Generation X - the so-called 'squeezed middle' - are facing a painful retirement without adequate pension provision, guaranteed inheritances or independent financial advice.
A study among people aged 39 to 54, carried out on behalf of Dunstan Thomas among more than 2000 Britons, has shown Gen X faces a bleak future when it comes to retirement, with the loss of defined benefit schemes, a reduction in the number of advisers since the Retail Distribution Review, and financial pressures on all sides.
While the average pension savings of UK Gen X is £159,837, putting in just over £200 a month, this will not be enough to secure a comfortable retirement, based on current assumptions.
Gen X are most likely to be in defined contribution schemes, bearing all the investment risk themselves during accumulation, and face the prospect of having to rely on whatever state pension benefit awaits them down the line.
Despite all of this, and in spite of the fact that 55 per cent admitted they were not saving enough to maintain their lifestyle in retirement, with 22 per cent claiming to have no pension whatsoever, a significant proportion had never heard of pension freedoms and had little idea what to do with their money in retirement.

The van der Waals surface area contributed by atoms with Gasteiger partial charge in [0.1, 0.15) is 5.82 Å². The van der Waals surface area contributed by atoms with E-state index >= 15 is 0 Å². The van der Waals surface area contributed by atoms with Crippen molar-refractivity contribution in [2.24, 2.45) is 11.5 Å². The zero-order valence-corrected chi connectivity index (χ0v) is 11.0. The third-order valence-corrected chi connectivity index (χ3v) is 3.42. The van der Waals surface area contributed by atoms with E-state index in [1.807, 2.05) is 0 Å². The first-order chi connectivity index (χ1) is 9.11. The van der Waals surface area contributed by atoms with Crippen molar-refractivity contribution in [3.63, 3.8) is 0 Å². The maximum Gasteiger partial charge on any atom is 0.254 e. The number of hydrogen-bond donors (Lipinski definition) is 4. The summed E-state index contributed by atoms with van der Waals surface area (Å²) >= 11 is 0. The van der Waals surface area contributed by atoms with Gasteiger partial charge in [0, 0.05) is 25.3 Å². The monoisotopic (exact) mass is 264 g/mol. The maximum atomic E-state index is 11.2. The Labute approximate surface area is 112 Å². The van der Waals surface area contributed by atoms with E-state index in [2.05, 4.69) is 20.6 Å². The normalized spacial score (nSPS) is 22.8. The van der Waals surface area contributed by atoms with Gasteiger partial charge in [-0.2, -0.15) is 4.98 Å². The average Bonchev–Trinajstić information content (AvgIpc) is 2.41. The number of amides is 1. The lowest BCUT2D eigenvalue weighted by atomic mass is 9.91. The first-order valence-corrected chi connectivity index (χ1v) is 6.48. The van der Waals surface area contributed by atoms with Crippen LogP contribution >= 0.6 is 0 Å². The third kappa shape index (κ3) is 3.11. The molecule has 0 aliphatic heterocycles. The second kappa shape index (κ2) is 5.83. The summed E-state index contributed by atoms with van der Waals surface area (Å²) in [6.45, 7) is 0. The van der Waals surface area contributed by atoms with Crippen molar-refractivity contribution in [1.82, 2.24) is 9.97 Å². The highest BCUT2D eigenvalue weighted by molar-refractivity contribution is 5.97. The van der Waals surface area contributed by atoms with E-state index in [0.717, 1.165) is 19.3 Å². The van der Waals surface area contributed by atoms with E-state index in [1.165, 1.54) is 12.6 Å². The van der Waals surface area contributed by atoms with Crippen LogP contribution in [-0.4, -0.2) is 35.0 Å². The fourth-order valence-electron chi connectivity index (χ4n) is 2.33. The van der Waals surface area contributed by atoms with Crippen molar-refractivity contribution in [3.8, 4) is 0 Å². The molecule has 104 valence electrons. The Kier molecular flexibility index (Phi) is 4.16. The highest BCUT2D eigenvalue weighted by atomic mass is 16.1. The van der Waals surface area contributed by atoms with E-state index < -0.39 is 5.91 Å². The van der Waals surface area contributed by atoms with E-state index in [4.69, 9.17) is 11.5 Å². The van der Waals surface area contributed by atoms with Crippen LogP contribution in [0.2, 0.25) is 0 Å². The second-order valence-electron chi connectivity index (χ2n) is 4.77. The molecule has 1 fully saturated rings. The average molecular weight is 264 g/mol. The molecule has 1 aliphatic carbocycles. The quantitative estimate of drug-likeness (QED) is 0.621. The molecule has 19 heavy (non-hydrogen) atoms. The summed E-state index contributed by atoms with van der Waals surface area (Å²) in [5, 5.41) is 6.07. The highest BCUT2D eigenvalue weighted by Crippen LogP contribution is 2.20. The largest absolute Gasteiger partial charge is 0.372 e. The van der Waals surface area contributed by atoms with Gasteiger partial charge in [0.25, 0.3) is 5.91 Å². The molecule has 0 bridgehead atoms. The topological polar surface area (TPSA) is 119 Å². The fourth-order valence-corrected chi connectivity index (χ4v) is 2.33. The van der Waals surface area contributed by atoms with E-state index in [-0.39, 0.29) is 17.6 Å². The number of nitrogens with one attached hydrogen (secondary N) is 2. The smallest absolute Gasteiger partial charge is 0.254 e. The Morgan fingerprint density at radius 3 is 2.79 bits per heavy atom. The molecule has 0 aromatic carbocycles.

Some 38 per cent said they did not want to think about retirement "because it worries me so much" and 42 per cent were hoping to receive an inheritance before they retire.
Pensions veteran Adrian Boulding, director of retirement strategy for Dunstan Thomas, said: "It’s worrying that 22 per cent of Gen Xers claim to have no pension whatsoever.
"Those that have pensions are saving about a quarter of what they need to be to fund even a moderate retirement lifestyle and only 5 per cent of this group look to be anywhere near on track.
"The only surprise then is that this is not already a national scandal as one in four Gen X look set to rely totally on the state pension for income in retirement and nearly two thirds resign themselves to working longer than planned or cutting their living costs substantially in retirement."
Yet even with these headwinds facing them, 84 per cent of respondents said they make key financial decisions alone or together with their partner.
Some 21 per cent do go online for supporting financial information from sites such as MoneySupermarket, but only 8 per cent consult a financial adviser.
When broken down by region, the percentage of those getting professional financial advice rises to 13 per cent for Gen Xers resident in London, but the figures by Dunstan Thomas paint a worrying picture for the 'squeezed middle', who not only tend to be supporting children through school but also, increasingly, are taking on some element of care (financial or otherwise) for their ageing parents.